Our team has analysed data provided from all of the police forces in the United Kingdom.
We now know that in 2015:
Police forces recorded a 25.7% increase in hate crime against Jews, making it the worst year on record for antisemitic crime. The level of antisemitic crime was consistently high throughout the year.
Violent antisemitic crime jumped by 50.8%. In 2014 violent acts accounted for 16.9% of all antisemitic crime, but by 2015 violent acts accounted for 20.3% of antisemitic crime.
Despite the growth in antisemitic crime, police forces charged 7.2% fewer cases in 2015 than in 2014, meaning that only 13.6% of cases resulted in charges being brought.
There was no change in the non-criminal antisemitic acts reported to the police, meaning that in 2015 a higher proportion of the antisemitic acts reported to the police were criminal.
When the current wave of antisemitism began in 2014, politicians and police chiefs were quick to promise tough action. The day after Campaign Against
Antisemitism rallied outside the Royal Courts of Justice, the Prime Minister echoed our call for zero tolerance law enforcement against antisemites.
The promised crackdown has not materialised. In far too many cases, rank and file police officers and prosecutors often do not recognise some of the forms of antisemitism, or fail to take it seriously. Officers and prosecutors are not being given sufficient training or oversight.
The results speak for themselves. Antisemitic crime is climbing fast, violence against Jews is soaring, and the police response is gradually getting worse. If Britain is to escape the fate of other European countries, where antisemitism and extremism are rife and Jews are leaving in their thousands, we must train our frontline police officers and prosecutors, and properly oversee them.
Specific training and guidance on antisemitic hate crime for officers and prosecutors, produced in close consultation with us, in addition to the generic hate crime training that leaves officers and prosecutors ill-equipped to deal with the intricacies of antisemitism.
A review of all forces by Her Majesty’s Inspectorate of Constabulary and the appointment of a senior officer in each force with responsibility for overseeing the response to antisemitic hate crime.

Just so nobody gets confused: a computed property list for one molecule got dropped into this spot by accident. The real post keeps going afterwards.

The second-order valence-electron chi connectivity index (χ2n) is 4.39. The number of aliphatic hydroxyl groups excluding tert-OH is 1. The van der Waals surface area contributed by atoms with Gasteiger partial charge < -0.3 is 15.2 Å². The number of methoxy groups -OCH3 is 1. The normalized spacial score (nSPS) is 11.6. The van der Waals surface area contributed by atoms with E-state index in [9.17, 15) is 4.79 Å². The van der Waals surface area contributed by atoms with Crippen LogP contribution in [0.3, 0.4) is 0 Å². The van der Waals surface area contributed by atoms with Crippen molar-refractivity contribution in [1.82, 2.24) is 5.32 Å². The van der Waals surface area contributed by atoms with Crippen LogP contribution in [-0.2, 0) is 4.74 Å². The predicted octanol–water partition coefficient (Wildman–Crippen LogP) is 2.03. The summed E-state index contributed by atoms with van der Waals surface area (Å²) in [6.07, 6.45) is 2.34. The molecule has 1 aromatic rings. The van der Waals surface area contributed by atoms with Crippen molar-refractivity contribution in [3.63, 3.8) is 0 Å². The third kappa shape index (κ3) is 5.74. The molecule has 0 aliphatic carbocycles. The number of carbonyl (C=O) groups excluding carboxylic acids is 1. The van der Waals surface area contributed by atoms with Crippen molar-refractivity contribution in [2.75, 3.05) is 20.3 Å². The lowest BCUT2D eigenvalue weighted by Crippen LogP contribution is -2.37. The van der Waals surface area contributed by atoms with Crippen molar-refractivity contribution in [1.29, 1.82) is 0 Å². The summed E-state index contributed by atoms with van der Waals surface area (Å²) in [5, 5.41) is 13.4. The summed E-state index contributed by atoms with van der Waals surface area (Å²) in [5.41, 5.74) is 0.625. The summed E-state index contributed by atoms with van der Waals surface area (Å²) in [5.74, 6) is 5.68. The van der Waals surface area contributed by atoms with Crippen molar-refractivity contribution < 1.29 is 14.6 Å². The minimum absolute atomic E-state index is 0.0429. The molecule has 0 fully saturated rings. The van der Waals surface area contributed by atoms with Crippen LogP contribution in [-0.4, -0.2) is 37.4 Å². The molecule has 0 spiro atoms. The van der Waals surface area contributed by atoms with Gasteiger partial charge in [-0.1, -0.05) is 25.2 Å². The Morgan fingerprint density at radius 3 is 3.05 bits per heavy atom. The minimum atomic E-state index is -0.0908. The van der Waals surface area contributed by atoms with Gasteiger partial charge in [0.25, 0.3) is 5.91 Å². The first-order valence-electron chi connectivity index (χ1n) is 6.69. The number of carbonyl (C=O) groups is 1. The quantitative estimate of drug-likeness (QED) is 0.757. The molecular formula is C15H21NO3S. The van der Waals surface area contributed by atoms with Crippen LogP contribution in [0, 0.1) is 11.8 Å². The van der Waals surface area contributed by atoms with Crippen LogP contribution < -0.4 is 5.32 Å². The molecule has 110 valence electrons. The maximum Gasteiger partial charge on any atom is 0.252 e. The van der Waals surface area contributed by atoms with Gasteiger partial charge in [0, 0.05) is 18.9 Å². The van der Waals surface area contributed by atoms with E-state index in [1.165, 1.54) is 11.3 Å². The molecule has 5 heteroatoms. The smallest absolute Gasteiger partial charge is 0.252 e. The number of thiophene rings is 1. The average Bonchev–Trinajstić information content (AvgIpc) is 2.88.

Recording and regular publication by the Crown Prosecution Service of cases involving antisemitism and their outcomes.
This data should alarm those responsible for enforcing the law: they are failing British Jews badly. Britain has the political will to fight antisemitism and strong laws with which to do it, but in too many cases, those responsible for tackling the rapidly growing racist targeting of British Jews are failing to enforce the law.
If the situation continues to deteriorate, the Jewish community will be faced with the kind of rampant antisemitism seen in other European countries, which has left Jews feeling fearful and abandoned, many of them convinced that they have no choice but to emigrate.
The time to act was 2014. The authorities can still make up for lost time, but the window is closing. Britain’s fight against antisemitism and extremism cannot be allowed to fail.
The UK has one of the strongest legislative frameworks in the world to protect communities from hostility, violence and bigotry. But we must ensure that these laws are rigorously enforced and that victims feel confident about coming forward to report crimes. I welcome this review by the Campaign Against Antisemitism and we will consider its recommendations carefully as we develop our new Hate Crime Action Plan.
Campaign Against Antisemitism is a volunteer-led charity dedicated to exposing and countering antisemitism through education and zero-tolerance enforcement of the law. Everything that we do is done by people who volunteer their time, using donations contributed by members of the public. Join the fight against antisemitism by subscribing to our updates, volunteering, or donating.